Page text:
ERROR TO THE SUPREME COURT OF THE TERRITORY OF UTAH.
MR. JUSTICE FIELD delivered the opinion of the court.
The defendant below, the plaintiff in error here, Frederick Hopt, was indicted in the District Court of the Third Judicial District of Utah, in December, 1880, for the murder of John F. Turner on the 3d of the preceding July. He was four times convicted in that court, upon this indictment, of murder in the first degree. The judgment of death pronounced against him on each previous conviction was reversed by this court. The decisions are found in 104 U.S. 631; 110 U.S. 574; and 114 U.S. 488. The last conviction took place in September, 1885; judgment was passed in October following;
and on appeal to the Supreme Court of the territory it was affirmed in January, 1886, except as to the time of its execution; that was to be fixed by the District Court, to which the cause was remanded for that purpose. To secure a reversal of this judgment the case is brought before us on a writ of error.
The errors assigned are: 1st, the ruling of the trial court upon challenges to several jurors; 2d, the admission in evidence of the opinion of a witness as to the direction from which the blow was delivered which caused the death of the deceased; 3d, the instruction to the jury as to the meaning of the words "reasonable doubt;" and, 4th, the reference on the argument by the district attorney to previous trials of the case.
1st. Four persons summoned as jurors were examined on their voir dire, and challenged by the defendant, one for actual bias, under § 241 of the act of the territory regulating proceedings in criminal cases, passed in 1878; and the other three for both actual and implied bias. Actual bias is defined by that act to be "the existence of a state of mind, on the part of a juror, which leads to a just inference in reference to the case that he will not act with entire impartiality."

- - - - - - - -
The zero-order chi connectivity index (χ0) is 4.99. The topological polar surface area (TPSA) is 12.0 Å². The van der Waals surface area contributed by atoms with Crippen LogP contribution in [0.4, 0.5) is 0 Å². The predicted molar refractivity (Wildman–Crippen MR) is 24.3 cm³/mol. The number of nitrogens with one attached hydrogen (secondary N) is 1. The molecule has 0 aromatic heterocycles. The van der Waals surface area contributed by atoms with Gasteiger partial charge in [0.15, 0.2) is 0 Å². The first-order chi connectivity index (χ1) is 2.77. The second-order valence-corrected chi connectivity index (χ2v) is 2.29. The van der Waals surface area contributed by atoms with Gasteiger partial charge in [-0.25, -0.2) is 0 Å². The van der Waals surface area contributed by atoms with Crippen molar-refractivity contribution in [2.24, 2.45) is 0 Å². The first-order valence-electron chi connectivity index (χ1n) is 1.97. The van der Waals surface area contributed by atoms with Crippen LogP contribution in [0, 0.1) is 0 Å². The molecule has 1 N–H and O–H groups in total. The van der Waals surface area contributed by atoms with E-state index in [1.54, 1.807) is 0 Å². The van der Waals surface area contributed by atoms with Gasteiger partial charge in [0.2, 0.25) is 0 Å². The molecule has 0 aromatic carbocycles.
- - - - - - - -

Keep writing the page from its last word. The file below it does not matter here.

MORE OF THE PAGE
The juror Young, challenged as having that state of mind, that is, for actual bias, testified that he had heard of the case, but had never talked with any one who pretended to know about it; that he had impressions as to the guilt or innocence of the defendant, but could not say that he had ever formed any opinion on the subject, and did not remember that he had ever expressed any; that possibly his impressions were strong enough to create, from sympathy, some bias or prejudice, but he thought he could sit on the jury and be guided by the evidence, and try the case impartially as if he had never heard of it before. Upon this testimony, the court was of opinion that he was a competent juror; and accordingly the challenge was disallowed. In this ruling we see no error. The juror was then peremptorily challenged by the defendant, and was excused.
That act also provides, in § 242, that a challenge for implied
bias may be taken for all or any of the following causes, and for no other:
1. Consanguinity or affinity within the fourth degree to the person alleged to be injured by the offence charged, or on whose complaint the prosecution was instituted, or to the defendant;
2. Standing in the relation of guardian and ward, attorney and client, master and servant, or landlord and tenant, or being a member of the family of the defendant, or of the person alleged to be injured by the offence charged, or on whose complaint the prosecution was instituted, or in his employment on wages;
3. Being the party adverse to the defendant in a civil action, or having complaint against or being accused by him in a criminal prosecution;
4. Having served on the grand jury which found the indictment, or on a coroner's jury which inquired into the death of a person whose death is the subject of the indictment;
5. Having served on a trial jury which has tried another person for the offence charged in the indictment;
6. Having been one of the jury formerly sworn to try the same indictment, and whose verdict was set aside, or which was discharged without a ...